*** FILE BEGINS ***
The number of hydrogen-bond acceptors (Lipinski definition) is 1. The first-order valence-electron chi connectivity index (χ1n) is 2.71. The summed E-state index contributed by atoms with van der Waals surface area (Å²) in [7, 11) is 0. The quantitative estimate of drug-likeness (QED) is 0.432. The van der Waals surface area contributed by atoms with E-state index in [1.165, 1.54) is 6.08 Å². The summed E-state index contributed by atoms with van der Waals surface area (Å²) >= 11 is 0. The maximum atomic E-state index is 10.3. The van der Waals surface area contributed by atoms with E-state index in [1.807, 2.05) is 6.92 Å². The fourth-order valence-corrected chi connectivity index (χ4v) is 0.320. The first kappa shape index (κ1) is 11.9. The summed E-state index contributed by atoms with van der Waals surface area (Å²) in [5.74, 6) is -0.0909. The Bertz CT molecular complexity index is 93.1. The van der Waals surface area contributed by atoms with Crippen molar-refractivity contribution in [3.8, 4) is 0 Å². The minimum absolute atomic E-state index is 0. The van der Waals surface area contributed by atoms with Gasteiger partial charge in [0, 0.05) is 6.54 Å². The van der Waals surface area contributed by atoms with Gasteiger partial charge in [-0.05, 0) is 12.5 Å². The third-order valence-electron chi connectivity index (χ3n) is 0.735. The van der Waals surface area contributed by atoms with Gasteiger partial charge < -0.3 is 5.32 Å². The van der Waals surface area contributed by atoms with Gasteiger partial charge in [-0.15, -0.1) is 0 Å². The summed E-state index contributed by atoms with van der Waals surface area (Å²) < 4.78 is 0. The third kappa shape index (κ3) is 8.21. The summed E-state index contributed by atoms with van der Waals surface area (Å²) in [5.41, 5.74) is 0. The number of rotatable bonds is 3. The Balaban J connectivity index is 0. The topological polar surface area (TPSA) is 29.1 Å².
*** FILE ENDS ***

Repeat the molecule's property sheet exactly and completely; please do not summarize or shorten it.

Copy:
The number of hydrogen-bond acceptors (Lipinski definition) is 1. The first-order valence-electron chi connectivity index (χ1n) is 2.71. The summed E-state index contributed by atoms with van der Waals surface area (Å²) in [7, 11) is 0. The quantitative estimate of drug-likeness (QED) is 0.432. The van der Waals surface area contributed by atoms with E-state index in [1.165, 1.54) is 6.08 Å². The summed E-state index contributed by atoms with van der Waals surface area (Å²) >= 11 is 0. The maximum atomic E-state index is 10.3. The van der Waals surface area contributed by atoms with E-state index in [1.807, 2.05) is 6.92 Å². The fourth-order valence-corrected chi connectivity index (χ4v) is 0.320. The first kappa shape index (κ1) is 11.9. The summed E-state index contributed by atoms with van der Waals surface area (Å²) in [5.74, 6) is -0.0909. The Bertz CT molecular complexity index is 93.1. The van der Waals surface area contributed by atoms with Crippen molar-refractivity contribution in [3.8, 4) is 0 Å². The minimum absolute atomic E-state index is 0. The van der Waals surface area contributed by atoms with Gasteiger partial charge in [0, 0.05) is 6.54 Å². The van der Waals surface area contributed by atoms with Gasteiger partial charge in [-0.05, 0) is 12.5 Å². The third-order valence-electron chi connectivity index (χ3n) is 0.735. The van der Waals surface area contributed by atoms with Gasteiger partial charge < -0.3 is 5.32 Å². The van der Waals surface area contributed by atoms with Gasteiger partial charge in [-0.15, -0.1) is 0 Å². The summed E-state index contributed by atoms with van der Waals surface area (Å²) < 4.78 is 0. The third kappa shape index (κ3) is 8.21. The summed E-state index contributed by atoms with van der Waals surface area (Å²) in [5.41, 5.74) is 0. The number of rotatable bonds is 3. The Balaban J connectivity index is 0. The topological polar surface area (TPSA) is 29.1 Å².